Tuesday, December 3, 2013

Could Austria Have Prevented the First World War By Moving More Quickly?

Still in the midst of "July 1914" and one of the passages made me think. Could Austria have kept the invasion of Serbia to a localized conflict if the Dual Monarchy had mobilized and invaded Serbia right after the assassination of the Archduke?

It may seem preposterous, but the approach has merits. If the Austrians had invaded immediately after, than the act would be seen as direct result of the killing of Franz Ferdinand, instead of a power grab to reduce Serbia to a client state. There were plenty of voices urging just this, most notably Conrad and other Austrian cabinet members. So why did it take almost a month to send the ultimatum to Serbia, a month in which the goodwill and sympathy of Europe had dissipated? It was the work Of Tisza, the leader of the Hungarian government that slowed down the process. Since the unique structure of the Dual Monarchy meant that the approval of both Austrian and Hungarian governments needed to approve such decisive action, Tisza put the brakes on the whole process. To be fair, there were other factors, such as the fact that Austrian divisions had been dispersed to complete the yearly harvest, but these only came into play after Tisza began to drag his heels.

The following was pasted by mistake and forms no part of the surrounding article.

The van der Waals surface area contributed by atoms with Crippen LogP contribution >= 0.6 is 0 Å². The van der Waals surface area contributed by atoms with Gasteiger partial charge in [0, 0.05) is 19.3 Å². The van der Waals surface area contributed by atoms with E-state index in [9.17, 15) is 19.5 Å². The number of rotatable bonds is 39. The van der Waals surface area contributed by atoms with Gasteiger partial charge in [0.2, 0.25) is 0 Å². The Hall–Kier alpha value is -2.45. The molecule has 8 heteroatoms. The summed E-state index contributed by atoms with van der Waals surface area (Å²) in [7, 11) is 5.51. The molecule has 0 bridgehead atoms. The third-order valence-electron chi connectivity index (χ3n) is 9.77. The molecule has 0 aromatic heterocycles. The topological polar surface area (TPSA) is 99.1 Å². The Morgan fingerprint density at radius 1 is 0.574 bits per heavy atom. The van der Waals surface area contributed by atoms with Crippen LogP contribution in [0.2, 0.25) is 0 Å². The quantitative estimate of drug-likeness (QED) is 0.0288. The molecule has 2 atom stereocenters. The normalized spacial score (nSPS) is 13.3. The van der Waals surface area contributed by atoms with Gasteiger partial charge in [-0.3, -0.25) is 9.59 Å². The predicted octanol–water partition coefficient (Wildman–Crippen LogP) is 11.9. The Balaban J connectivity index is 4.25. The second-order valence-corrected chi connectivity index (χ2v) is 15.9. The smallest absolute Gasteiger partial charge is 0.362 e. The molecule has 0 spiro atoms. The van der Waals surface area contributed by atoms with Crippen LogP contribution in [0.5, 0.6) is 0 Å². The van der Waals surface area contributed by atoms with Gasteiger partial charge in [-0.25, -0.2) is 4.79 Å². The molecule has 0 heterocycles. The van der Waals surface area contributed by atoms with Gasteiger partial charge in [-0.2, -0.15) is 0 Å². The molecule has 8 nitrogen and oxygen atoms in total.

Though acting with the best of intentions, Tisza did eventually cave into the demands of the more belligerent members of the government, and a series of demands were dispatched to Serbia, demands that the Austrians hoped would be rejected and provide them an excuse for invasion. Thus, he cost his government nearly a month before they could take action against the Serbs. This delay ensured that the invasion and ultimatum were seen as Austria settling old scores with the Serbs, while cynically using the killing of Franz Ferdinand to mask their objectives. Of course this was the case, and would have been true even if the Austrians had invaded in the immediate aftermath of the murder.

In my opinion, the possibility of the Entente letting Austria mobilize against Serbia, even if undertaken in anger, would have been remote. This would have challenged the balance of power in the same way that the later Austrian mobilization did, and it is unlikely that the Powers would have let this happen.

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